In the city, nature has to be contained in a pot, a plot, upon a rooftop, a park, or in a conservatory. I started this month at The Brooklyn Botanic Garden. I had been in the city for some time, and in stepping into the garden everything was turned inside out, or right side up, again, for me. Suddenly woods where there’d been blocks of brownstones. Fields in lieu of pavement.
Oh right, I thought, I’m a country girl now living on bucolic San Juan Island, Washington with the birds and the foxes and the deer, where the trees meet the sea, and the air is so fresh it’s delicious — for I’d become acclimated to the city and was finding beauty there in displays in store windows, in handsome pairs of planters at doorsteps, in art hanging high through living room windows of illuminated brownstones, and all the gathering places: corner cafes and restaurants.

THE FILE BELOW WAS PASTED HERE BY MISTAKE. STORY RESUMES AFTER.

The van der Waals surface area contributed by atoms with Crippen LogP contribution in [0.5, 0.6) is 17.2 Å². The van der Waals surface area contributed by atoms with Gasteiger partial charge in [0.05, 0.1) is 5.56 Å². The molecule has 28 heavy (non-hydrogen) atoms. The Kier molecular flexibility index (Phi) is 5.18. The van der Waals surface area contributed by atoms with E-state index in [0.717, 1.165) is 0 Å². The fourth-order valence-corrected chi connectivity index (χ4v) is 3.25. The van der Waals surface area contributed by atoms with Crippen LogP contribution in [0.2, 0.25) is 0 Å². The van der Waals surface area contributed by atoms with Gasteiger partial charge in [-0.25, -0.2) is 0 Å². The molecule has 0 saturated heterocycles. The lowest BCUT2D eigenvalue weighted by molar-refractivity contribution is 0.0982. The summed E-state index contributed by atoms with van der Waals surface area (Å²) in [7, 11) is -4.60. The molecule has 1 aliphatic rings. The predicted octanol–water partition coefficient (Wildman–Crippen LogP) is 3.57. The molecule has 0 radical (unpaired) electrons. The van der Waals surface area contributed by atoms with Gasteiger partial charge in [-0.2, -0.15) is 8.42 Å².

Not long afterward my Brooklyn daughter attended a conference in Laguna Beach, California. Gazing at the Pacific out the window of her train running up the coast from San Diego, she asked of the universe, “Remind me why I live on the East Coast.”
I can only tell my daughter that I go through this question all the time, coast to coast. This wanting to split myself in two — at least two — and live another life as well, somewhere else. The feeling that I belong there too, and that a ghost of me may indeed be living that life and I need only catch up with her. Hop into her shoes. Hop into her flat in Brooklyn. Hop into her little casita in California. All the places where ghosts of me dwell, walking with no footprints and sighing without sound.
San Juan Island